Data Blog

Using Our Own Data - RSAM

Published: Wed Nov 1 2023 11:00 AM
Data Blog

Welcome, haere mai to another GeoNet Data Blog. Today we are going to talk about RSAM (Real-time Seismic Amplitude Measurement), what it is, why we need it, how we calculate it, and how we use it in our day-to-day work.

Of all the data that GeoNet collects, probably the most well-known is our seismic data that records ground shaking at sites around Aotearoa New Zealand. Our main use for seismic data is to detect and locate earthquakes. Most of the time when we experience an earthquake it causes the ground to shake for a short while and then stops, but what if there was a situation where the ground shaking went on for days or even weeks on end?

Imagine you are sitting beside the Auckland motorway as a continuous stream of traffic goes by, hour after hour. Here the ground shakes non-stop; sometimes a bit stronger than at other times, perhaps when a big truck goes by, but it’s always shaking, and you can always feel it. We can have a situation like this at volcanoes. While the shaking here isn’t strong enough for people to feel, it is loud to our nearby seismographs, and we get a strong record of it in our seismic data. We call this shaking “volcanic tremor”. Volcanic tremor can be caused by movement of gases, magma, or other liquids beneath a volcano, and some styles of eruption also cause volcanic tremor. While our Volcano Monitoring Group can recognise volcanic tremor, it’s not always obvious what causes it.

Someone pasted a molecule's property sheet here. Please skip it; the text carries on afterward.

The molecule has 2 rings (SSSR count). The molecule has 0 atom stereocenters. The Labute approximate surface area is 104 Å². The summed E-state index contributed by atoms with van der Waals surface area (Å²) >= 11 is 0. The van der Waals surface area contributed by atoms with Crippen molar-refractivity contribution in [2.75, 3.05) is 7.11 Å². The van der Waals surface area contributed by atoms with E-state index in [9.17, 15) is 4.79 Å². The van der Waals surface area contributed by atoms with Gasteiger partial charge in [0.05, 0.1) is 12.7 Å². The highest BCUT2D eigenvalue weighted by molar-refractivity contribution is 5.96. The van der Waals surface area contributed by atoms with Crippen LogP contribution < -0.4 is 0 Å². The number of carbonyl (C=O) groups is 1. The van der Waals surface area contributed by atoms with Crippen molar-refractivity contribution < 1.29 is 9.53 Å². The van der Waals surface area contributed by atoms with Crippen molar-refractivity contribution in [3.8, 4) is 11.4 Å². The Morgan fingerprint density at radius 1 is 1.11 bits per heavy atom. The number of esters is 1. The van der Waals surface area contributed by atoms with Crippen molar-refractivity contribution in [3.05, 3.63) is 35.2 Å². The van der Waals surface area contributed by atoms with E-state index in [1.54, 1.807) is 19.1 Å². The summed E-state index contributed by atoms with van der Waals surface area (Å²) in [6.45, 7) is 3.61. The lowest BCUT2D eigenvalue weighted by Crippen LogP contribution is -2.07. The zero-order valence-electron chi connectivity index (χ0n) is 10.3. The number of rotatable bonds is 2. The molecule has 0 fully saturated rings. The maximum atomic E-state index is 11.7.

Volcanic tremor is one of the key parameters our Volcano Monitoring Group uses in deciding the Volcanic Alert Level (VAL) of a volcano. A problem arises with volcanic tremor because it’s not made up of distinct earthquakes, and as our earthquake detection and location system is designed for sharp, sudden shaking, it can’t help quantify how much tremor we have or how strong it is. We need another solution, and this is where RSAM comes in.

RSAM stands for Real-time Seismic Amplitude Measurement. In a nutshell, a RSAM value is a number that represents the average amount of shaking in a fixed time period – we typically use 10 minutes. We take all the data a seismograph records in 10 minutes, average it, and that becomes the RSAM value. This means that we can easily keep track of how much volcanic tremor we’ve recorded with relatively few RSAM values.

Calculating RSAM

We are going to make a short detour to describe how our computer code calculates RSAM. There are probably other ways to do it, and our code isn’t perfect, but this is how we do it. If you are technically minded and perhaps want to calculate RSAM yourself then read on. If you aren’t interested in the details, then skip to the next section. Nothing later relies on this geeky stuff.